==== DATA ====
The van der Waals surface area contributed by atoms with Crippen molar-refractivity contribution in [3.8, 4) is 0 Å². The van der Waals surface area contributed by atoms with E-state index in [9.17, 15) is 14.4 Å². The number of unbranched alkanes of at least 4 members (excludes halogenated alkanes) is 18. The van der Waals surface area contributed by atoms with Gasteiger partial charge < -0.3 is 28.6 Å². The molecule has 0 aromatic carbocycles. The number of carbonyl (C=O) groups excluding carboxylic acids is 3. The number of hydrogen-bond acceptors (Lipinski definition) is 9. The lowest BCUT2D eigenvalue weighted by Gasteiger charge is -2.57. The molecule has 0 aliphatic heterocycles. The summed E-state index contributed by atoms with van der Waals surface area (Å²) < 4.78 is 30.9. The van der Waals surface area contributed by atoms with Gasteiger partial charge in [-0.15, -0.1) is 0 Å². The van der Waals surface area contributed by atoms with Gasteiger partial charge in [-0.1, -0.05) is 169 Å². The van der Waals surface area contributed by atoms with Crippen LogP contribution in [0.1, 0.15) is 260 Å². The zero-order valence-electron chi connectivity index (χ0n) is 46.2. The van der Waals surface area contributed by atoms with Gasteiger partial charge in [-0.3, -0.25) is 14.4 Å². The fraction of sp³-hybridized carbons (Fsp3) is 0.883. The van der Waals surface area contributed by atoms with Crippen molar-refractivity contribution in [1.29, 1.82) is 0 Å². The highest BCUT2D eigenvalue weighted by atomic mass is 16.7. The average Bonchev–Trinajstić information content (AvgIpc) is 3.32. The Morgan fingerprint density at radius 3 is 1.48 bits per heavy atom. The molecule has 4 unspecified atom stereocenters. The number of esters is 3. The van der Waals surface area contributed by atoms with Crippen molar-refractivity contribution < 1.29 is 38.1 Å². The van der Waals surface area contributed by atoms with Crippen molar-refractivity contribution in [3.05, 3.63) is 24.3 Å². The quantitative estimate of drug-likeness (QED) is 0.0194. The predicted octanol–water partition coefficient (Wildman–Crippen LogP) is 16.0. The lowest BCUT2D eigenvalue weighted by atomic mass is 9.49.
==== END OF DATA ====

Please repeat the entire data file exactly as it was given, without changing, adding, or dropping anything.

The van der Waals surface area contributed by atoms with Crippen molar-refractivity contribution in [3.8, 4) is 0 Å². The van der Waals surface area contributed by atoms with E-state index in [9.17, 15) is 14.4 Å². The number of unbranched alkanes of at least 4 members (excludes halogenated alkanes) is 18. The van der Waals surface area contributed by atoms with Gasteiger partial charge < -0.3 is 28.6 Å². The molecule has 0 aromatic carbocycles. The number of carbonyl (C=O) groups excluding carboxylic acids is 3. The number of hydrogen-bond acceptors (Lipinski definition) is 9. The lowest BCUT2D eigenvalue weighted by Gasteiger charge is -2.57. The molecule has 0 aliphatic heterocycles. The summed E-state index contributed by atoms with van der Waals surface area (Å²) < 4.78 is 30.9. The van der Waals surface area contributed by atoms with Gasteiger partial charge in [-0.15, -0.1) is 0 Å². The van der Waals surface area contributed by atoms with Gasteiger partial charge in [-0.1, -0.05) is 169 Å². The van der Waals surface area contributed by atoms with Crippen LogP contribution in [0.1, 0.15) is 260 Å². The zero-order valence-electron chi connectivity index (χ0n) is 46.2. The van der Waals surface area contributed by atoms with Gasteiger partial charge in [-0.3, -0.25) is 14.4 Å². The fraction of sp³-hybridized carbons (Fsp3) is 0.883. The van der Waals surface area contributed by atoms with Crippen molar-refractivity contribution in [1.29, 1.82) is 0 Å². The highest BCUT2D eigenvalue weighted by atomic mass is 16.7. The average Bonchev–Trinajstić information content (AvgIpc) is 3.32. The Morgan fingerprint density at radius 3 is 1.48 bits per heavy atom. The molecule has 4 unspecified atom stereocenters. The number of esters is 3. The van der Waals surface area contributed by atoms with Crippen molar-refractivity contribution < 1.29 is 38.1 Å². The van der Waals surface area contributed by atoms with Crippen molar-refractivity contribution in [3.05, 3.63) is 24.3 Å². The quantitative estimate of drug-likeness (QED) is 0.0194. The predicted octanol–water partition coefficient (Wildman–Crippen LogP) is 16.0. The lowest BCUT2D eigenvalue weighted by atomic mass is 9.49.